Congratulations! You’ve made an excellent decision.
You’ve purchased your very own high precision firearm from The Rifle Specialist, Inc., manufactured right here in the USA!
Before you take your new rifle to the range, we’d like to share some guidance on the best way to care for your newest prized possession.
First, we ask that you carefully unpack and review your weapon for shipping damage. If anything is wrong, please email or call us immediately and we’ll take care of it. All rifles are shipped insured.
Next, although your weapon was fired at the factory, and tested for accuracy, the barrel, bolt carrier group, and trigger haven’t been broken in yet. Below is our recommended break-in procedure for all of our match rifles. If you’ve purchased a tactical, short-barreled, or select-fire model, we’ve got another document for you, just let us know you’ve received the wrong one and we’ll get it right out to you. Please read this entire document before you begin.
PRS-15/PRS-16 Match Rifle & Barrel Break-in Process and continued maintenance guide:
1. Please field strip your rifle. If you’re not familiar with the procedure, we recommend the illustrated documents found at AR-15.com and the great videos posted by enthusiasts on YouTube. In the future we plan to have them available for you on our website.
- Check to make sure your weapon is empty.SERIOUSLY! Make sure there is no ammunition in the chamber and no magazine in the rifle and it’s recommended to have no ammunition on the table at all for SAFETY.
- Separate the upper & lower at the pins. Some of our match rifles are built so snug that you may need to use a punch to pop them out the first few times. (Use plastic punches or cover metal ones with tape to protect your finish)
- Remove the charging handle & bolt carrier group from the upper
- Remove the pin, cam, firing pin & bolt from the bolt carrier
2. Give a liberal oiling to the parts of the Bolt Carrier Group (BCG) and charging handle, then reassemble the upper. Don’t overdo it with the oil; it shouldn’t be dripping off, just shiny. We recommend the use of a quality CLP oil for both lubrication and cleaning of most parts of the rifle. You should always clean your BCG after a day of shooting to maintain accuracy.
3. Trigger group
a. If your model includes a standard mil-spec single or two-stage trigger group, run a little CLP oil over the basic parts of the trigger group inside the fire control pocket of the lower receiver. It’s not necessary, nor advisable to remove the trigger unless it becomes quite filthy, as repeated removal can wear the pin holes and loosen things up.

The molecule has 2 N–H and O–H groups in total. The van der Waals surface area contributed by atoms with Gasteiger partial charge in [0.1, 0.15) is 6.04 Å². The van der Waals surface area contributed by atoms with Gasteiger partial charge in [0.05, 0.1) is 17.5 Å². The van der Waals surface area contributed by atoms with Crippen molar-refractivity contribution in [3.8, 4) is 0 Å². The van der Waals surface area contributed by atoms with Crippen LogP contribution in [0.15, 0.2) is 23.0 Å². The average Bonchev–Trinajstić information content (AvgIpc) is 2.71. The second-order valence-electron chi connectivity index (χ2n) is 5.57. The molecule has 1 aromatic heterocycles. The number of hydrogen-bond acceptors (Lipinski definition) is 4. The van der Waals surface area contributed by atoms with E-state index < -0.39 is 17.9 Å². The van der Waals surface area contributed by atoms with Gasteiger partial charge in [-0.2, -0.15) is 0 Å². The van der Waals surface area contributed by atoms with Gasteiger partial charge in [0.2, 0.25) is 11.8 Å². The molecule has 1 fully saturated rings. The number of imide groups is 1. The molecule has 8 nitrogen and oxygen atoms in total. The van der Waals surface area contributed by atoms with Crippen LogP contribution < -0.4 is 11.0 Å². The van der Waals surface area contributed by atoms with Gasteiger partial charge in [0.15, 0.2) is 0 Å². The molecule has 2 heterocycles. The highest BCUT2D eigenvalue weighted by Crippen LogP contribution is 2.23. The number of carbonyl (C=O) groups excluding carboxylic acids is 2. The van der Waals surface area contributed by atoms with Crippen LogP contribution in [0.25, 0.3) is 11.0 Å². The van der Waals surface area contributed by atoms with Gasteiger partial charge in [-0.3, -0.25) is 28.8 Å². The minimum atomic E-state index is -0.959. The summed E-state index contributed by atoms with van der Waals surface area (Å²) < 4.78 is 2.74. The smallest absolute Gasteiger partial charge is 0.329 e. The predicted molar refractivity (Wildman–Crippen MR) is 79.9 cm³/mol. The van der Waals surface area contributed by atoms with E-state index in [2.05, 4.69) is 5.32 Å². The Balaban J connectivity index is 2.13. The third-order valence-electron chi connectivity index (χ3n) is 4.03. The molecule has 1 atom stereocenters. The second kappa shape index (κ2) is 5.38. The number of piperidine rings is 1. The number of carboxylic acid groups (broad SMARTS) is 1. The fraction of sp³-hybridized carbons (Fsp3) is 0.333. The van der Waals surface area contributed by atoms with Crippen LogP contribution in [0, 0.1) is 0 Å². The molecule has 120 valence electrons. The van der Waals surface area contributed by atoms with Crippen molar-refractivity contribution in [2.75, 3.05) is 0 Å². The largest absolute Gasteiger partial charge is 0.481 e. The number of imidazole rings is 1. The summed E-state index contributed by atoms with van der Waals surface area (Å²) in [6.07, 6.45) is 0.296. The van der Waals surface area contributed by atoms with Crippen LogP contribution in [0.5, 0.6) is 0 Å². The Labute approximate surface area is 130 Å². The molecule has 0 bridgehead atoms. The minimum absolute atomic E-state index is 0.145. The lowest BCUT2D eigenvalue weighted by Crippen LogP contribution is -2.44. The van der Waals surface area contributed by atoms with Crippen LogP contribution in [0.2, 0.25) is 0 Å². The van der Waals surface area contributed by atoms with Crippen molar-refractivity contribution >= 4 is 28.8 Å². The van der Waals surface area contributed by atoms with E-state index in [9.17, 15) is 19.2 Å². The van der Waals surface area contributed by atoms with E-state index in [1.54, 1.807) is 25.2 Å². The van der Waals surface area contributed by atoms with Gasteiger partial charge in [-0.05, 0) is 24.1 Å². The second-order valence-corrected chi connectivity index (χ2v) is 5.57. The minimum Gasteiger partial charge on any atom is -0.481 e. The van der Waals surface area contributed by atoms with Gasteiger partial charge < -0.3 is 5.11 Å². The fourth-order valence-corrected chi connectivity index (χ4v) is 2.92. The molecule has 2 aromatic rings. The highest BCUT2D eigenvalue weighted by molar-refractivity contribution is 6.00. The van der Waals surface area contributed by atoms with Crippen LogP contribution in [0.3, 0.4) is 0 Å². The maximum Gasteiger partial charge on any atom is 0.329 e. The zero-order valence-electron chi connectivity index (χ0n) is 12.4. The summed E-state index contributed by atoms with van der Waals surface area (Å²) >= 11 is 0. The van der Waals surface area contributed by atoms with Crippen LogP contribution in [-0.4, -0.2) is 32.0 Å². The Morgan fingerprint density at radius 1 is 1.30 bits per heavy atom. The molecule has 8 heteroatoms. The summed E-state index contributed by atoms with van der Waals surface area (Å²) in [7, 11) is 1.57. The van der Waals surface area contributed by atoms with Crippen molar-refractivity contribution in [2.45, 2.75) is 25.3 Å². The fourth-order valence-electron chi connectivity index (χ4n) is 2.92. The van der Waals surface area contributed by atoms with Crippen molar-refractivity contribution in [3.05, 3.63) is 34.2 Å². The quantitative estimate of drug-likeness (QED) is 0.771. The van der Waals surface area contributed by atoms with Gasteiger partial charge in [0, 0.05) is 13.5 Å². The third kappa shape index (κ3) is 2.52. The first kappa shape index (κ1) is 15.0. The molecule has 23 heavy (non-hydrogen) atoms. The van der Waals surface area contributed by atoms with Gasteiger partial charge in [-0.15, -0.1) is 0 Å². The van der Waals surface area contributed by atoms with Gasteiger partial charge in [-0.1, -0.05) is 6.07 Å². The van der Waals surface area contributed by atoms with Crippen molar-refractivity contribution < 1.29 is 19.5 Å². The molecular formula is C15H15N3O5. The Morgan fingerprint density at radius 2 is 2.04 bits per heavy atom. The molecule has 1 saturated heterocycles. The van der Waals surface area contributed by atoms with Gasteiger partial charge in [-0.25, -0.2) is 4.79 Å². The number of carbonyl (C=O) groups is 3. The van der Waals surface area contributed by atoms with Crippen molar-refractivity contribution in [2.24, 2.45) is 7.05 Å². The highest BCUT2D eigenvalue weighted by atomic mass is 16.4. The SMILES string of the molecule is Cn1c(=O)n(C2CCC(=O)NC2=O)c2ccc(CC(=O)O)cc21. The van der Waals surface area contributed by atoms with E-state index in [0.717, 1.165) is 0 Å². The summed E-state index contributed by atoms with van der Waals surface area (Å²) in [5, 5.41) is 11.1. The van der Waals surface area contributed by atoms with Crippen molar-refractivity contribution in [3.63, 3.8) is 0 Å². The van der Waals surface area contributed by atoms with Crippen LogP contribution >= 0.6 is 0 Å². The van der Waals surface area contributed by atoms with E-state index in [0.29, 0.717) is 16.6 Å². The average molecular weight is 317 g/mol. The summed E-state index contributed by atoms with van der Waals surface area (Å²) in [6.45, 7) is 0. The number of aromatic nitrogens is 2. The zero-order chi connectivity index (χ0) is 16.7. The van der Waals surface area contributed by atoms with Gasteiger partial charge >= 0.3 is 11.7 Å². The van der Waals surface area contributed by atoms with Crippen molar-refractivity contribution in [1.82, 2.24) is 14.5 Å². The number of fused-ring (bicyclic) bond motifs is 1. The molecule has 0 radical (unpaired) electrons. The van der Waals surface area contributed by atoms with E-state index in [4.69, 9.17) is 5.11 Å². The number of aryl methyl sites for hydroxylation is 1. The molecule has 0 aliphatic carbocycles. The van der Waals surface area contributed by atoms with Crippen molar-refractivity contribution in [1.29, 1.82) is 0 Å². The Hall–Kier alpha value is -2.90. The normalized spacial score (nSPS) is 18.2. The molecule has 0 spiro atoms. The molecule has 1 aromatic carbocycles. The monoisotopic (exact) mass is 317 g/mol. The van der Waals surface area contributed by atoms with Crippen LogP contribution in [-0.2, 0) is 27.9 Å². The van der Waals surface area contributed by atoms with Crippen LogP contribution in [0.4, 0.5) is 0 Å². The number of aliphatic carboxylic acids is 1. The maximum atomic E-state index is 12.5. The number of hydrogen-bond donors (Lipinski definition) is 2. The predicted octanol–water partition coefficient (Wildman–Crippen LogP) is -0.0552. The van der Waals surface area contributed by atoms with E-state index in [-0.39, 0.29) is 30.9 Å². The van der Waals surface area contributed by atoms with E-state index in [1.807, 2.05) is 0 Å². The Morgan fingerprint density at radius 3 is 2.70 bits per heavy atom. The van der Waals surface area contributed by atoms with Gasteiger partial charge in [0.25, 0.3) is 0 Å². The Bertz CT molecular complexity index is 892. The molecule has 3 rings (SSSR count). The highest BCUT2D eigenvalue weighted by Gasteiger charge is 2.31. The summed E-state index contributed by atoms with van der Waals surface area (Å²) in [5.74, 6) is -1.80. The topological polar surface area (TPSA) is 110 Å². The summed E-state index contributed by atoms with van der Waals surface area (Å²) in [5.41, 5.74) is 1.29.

b. If your model includes an enhanced trigger group from Geissele, your trigger was greased at the sear points both before and after testing at the factory and needs nothing further at this time. Take note of the included tiny tube of Geissele provided grease for later.
4. Buffer & Buffer Spring – We’ve lubricated your spring & buffer at the factory with Teflon grease. Although it’s good to take them out and wipe them down from time to time, it is not necessary to regrease them after every shoot, around 500 rounds.
5. Now let’s put the rifle back together and head to the firing range.
ALWAYS treat your rifle as loaded. NEVER point your weapon at anything you don’t want to KILL.
6. The following is a guide to “break-in” based on our experience. This is not a hard and fast rule, only a guide. Some barrel, chamber, bullet, primer, powder, pressure, velocity etc. combinations may require more cycles some less. It’s a good idea to just observe what the barrel is telling you with its fouling pattern. But once it is broken in, there is no need to continue breaking it in. So, let’s load a magazine with some quality, factory loaded ammunition and pop it in to your rifle:
a. For your first 50 rounds, after every 5 rounds, remove the magazine, clear the chamber, pop open the rear receiver pin, run a cleaning rod with a CLP oiled cloth through the barrel twice (from breach to crown), then reassemble, reload, and fire again. If you have a Geissele trigger installed, also lightly grease the sear points after the first 50 rounds.
b. For your second 50 rounds, we recommend the same procedure every 10 rounds. If you have a Geissele trigger installed, also lightly grease the sear points once again after the second 50 rounds.
You can also use this time to sight in your scope, holographic, or iron sights. Take your time, this is also an opportunity to become comfortable shooting your new weapon and get used to the feel and recoil. Yes, it’s tedious, but you’re insuring the rifling of your barrel will break-in smoothly and retain its accuracy for years to come. You’ve purchased quality, it’s worth the effort. Protect your investment.
7. Now you’ve put 100 rounds through your rifle. Remove your magazine, clear your weapon, and make sure you’re safe. It’s time to apply a little oil & cleaning to your mil-spec trigger or for your Geissele enhanced trigger, a little wipe down with a rag and greasing of the sear points. Let’s also give a proper cleaning to the whole gun. Always brush the barrel from the chamber end to the muzzle end, not reverse. You must always protect the barrel crown or you’ll be certain to lose accuracy.
8. A clean rifle is an accurate rifle. Clean your rifle regularly.A match rifle should be cleaned more often than a tactical weapon. It’s not just supposed to work, it’s supposed to be precise. By no means is this a complete care guide, nor the only way to care for your weapon. Many experienced AR shooters have found their own tried & true methods. This document is merely meant to be a starting point.
If this is your first TRS product, we welcome you to our family of Precision Rifle Owners,
Proud customers of The Rifle Specialist, Inc. and thank you for your support.
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